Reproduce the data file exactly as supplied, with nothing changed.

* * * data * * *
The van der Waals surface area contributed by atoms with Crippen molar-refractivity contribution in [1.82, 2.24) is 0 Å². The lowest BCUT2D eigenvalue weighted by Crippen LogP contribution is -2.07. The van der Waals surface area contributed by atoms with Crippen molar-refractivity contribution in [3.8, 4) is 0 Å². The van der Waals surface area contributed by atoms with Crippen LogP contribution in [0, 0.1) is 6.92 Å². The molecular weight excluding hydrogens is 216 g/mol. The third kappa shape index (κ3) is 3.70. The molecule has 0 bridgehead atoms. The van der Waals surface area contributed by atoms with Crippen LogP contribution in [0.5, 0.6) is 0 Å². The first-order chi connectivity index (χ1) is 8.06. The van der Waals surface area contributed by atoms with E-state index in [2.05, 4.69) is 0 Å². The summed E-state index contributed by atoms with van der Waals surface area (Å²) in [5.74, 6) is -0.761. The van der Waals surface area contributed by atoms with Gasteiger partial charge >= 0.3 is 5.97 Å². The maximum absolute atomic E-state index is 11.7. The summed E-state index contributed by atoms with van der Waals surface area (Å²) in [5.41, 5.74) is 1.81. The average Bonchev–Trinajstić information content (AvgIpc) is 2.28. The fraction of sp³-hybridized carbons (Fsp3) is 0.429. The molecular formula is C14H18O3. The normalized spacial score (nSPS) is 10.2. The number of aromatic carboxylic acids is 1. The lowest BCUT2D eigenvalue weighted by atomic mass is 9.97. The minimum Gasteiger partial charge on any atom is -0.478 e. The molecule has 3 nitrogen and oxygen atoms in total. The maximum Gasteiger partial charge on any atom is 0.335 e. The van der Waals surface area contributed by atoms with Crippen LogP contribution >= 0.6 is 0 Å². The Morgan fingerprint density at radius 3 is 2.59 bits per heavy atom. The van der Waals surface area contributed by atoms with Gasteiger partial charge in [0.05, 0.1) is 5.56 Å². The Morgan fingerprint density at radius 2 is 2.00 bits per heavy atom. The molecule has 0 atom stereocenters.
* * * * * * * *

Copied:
The van der Waals surface area contributed by atoms with Crippen molar-refractivity contribution in [1.82, 2.24) is 0 Å². The lowest BCUT2D eigenvalue weighted by Crippen LogP contribution is -2.07. The van der Waals surface area contributed by atoms with Crippen molar-refractivity contribution in [3.8, 4) is 0 Å². The van der Waals surface area contributed by atoms with Crippen LogP contribution in [0, 0.1) is 6.92 Å². The molecular weight excluding hydrogens is 216 g/mol. The third kappa shape index (κ3) is 3.70. The molecule has 0 bridgehead atoms. The van der Waals surface area contributed by atoms with Crippen LogP contribution in [0.5, 0.6) is 0 Å². The first-order chi connectivity index (χ1) is 8.06. The van der Waals surface area contributed by atoms with E-state index in [2.05, 4.69) is 0 Å². The summed E-state index contributed by atoms with van der Waals surface area (Å²) in [5.74, 6) is -0.761. The van der Waals surface area contributed by atoms with Gasteiger partial charge >= 0.3 is 5.97 Å². The maximum absolute atomic E-state index is 11.7. The summed E-state index contributed by atoms with van der Waals surface area (Å²) in [5.41, 5.74) is 1.81. The average Bonchev–Trinajstić information content (AvgIpc) is 2.28. The fraction of sp³-hybridized carbons (Fsp3) is 0.429. The molecular formula is C14H18O3. The normalized spacial score (nSPS) is 10.2. The number of aromatic carboxylic acids is 1. The lowest BCUT2D eigenvalue weighted by atomic mass is 9.97. The minimum Gasteiger partial charge on any atom is -0.478 e. The molecule has 3 nitrogen and oxygen atoms in total. The maximum Gasteiger partial charge on any atom is 0.335 e. The van der Waals surface area contributed by atoms with Crippen LogP contribution >= 0.6 is 0 Å². The Morgan fingerprint density at radius 3 is 2.59 bits per heavy atom. The van der Waals surface area contributed by atoms with Gasteiger partial charge in [0.05, 0.1) is 5.56 Å². The Morgan fingerprint density at radius 2 is 2.00 bits per heavy atom. The molecule has 0 atom stereocenters.